Around 50 people were on hand a public meeting last Tuesday evening at the Queen Anne Community Center on the future of the Garfield Exchange Building at 1529 4th Ave. W., and plans to add a fourth floor to the historic building.
The Seattle Department of Construction and Inspections (SDCI) hosted the meeting, on the proposal from the developer that the Garfield Exchange Building be converted from its current use as a warehouse for the Seattle Public Library into 27 new multi-family apartment units. Parking will be available for 14 vehicles beneath the building. The project will also involve energy code upgrades and earthquake-proofing.
The project is led by developer Chris Faul, who is most famous for his work on Capitol Hill’s Bullitt Center.
The History of the Garfield Exchange Building
From the late 1800s through the 1950s, every phone line ran through an exchange building, where incoming and outgoing calls were manually connected. The Garfield Exchange Building was originally constructed in 1921 for this purpose, and in 1976 it was donated to the Seattle Public Library for storage use.
The Garfield Exchange Building is located on the southwest corner of the intersection of 4th Avenue West and West Garfield Street, across the street from the Queen Anne Public Library.
Other neighboring buildings include the Masonic Hall, Bethany Presbyterian Church and John Hay Elementary School.
The project will require several approvals before moving forward, including: Administrative Conditional Use, which allows for the conversion of a nonconforming historic landmark building into multi-family use in a single-family zone; Special Exception, which allows for there to be less off-street parking than initially required in a single-family zone; and the State Environmental Policy Act (SEPA), which states that the environmental impacts of certain development proposals must first be assessed by the City of Seattle.
The majority of speakers at the meeting expressed disapproval for the SDCI project, with concerns that adding a fourth floor might make the building too tall, and that parking will not be adequate for the number of people expected to move to the neighborhood in the near future.
“Parking won’t come close to being able to accommodate all of the cars coming,” said one commenter, referring to the notion that there would be 14 parking spots available for 27 units.
“It would be nice if everyone could walk to the library, but that isn’t possible. This project will have a detrimental impact on the neighborhood.”
Several other commenters expressed concern that the usage of surrounding places like the Masonic Hall or Bethany Presbyterian Church will be largely dependent upon the parking situation that results from the project.
“We should not allow this project to go through,” said Charles Paxton, who has lived in Queen Anne for four decades. He pointed out that there are already too many cars in the neighborhood as it stands.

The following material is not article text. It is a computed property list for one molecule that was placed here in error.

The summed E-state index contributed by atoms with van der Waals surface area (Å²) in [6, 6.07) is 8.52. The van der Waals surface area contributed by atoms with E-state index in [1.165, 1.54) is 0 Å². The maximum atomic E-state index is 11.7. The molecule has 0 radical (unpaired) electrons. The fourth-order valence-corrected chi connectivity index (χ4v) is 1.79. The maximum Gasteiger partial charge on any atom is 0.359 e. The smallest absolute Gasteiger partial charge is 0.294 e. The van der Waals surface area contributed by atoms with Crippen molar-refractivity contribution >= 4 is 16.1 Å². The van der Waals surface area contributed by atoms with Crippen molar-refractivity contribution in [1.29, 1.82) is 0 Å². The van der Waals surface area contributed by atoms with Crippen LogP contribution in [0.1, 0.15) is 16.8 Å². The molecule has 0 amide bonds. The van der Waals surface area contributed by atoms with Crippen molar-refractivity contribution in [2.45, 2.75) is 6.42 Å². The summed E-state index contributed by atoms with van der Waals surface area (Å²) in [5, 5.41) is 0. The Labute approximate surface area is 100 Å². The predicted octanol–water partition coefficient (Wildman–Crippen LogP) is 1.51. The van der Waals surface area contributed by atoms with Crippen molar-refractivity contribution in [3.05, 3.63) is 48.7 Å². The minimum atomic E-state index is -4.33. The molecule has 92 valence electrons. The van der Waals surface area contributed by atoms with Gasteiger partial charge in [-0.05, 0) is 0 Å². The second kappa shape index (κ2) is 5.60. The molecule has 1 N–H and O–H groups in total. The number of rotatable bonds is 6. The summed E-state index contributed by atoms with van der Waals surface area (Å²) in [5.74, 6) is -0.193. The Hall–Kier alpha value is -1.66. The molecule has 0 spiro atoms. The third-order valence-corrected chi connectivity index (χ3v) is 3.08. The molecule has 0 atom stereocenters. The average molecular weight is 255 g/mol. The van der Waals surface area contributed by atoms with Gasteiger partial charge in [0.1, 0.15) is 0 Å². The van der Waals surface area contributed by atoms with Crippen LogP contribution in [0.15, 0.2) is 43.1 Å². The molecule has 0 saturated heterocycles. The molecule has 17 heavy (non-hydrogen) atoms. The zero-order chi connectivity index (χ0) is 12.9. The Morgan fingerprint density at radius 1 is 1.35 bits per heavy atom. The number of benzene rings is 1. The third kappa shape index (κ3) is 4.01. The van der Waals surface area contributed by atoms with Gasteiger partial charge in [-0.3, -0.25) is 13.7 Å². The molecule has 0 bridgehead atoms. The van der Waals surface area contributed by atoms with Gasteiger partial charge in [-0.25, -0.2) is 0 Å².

Several other long-time Queen Anne residents are concerned that the added height on the Garfield Exchange Building will lead to a loss of privacy for existing residents who live in the immediate vicinity.
Sheila Callahan, a resident who lives right next to the Garfield Exchange Building, expressed her concern that the project would demolish the courtyard, which constitutes as the historic part of the building.
Martin Kaplan, an architect and chair of the Queen Anne Community Council (QACC), pointed out that developers generally have an ongoing dialogue with the QACC about upcoming projects. With this project, however, the developers didn’t inform the council of anything for months.
“[The project] is a great use for the building but it’s got a lot of impacts,” said Kaplan, who also feels that the developers have been dishonest about how many cars will realistically be able to fit into the building. “That’s not the way our community works.”
On the contrary, Dennis Reddinger, who has been in charge of the sale of the Garfield Exchange Building, expressed his opinion that converting the building into apartment units will be the best use of the space. He also pointed out that the surrounding area is specifically designed for walking.
One commenter echoed a similar sentiment, mentioning that millennials, who have been flocking to the city for the vast economic opportunities, aren’t driving as much as past generations, and that perhaps others should follow suit.
Another commenter, who identified as having lived in Seattle for the majority of his life, said, “look at [Chris Faul’s] resume and ask yourself, ‘is he not the best person for the job?’”
Michael Sofie, a Queen Anne developer himself with no financial interest in the project, expressed that the project would be “a spectacular use of the building.”
SDCI is currently reviewing the proposed development, along with all public comments, and will publish a decision once all reviews are complete. A two-week period for appeals will follow the decision.
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Correction (Oct. 20): An earlier version of this story stated that the Garfield Exchange Building was donated to the Seattle Public Library for storage use in 1967. It was donated in 1976.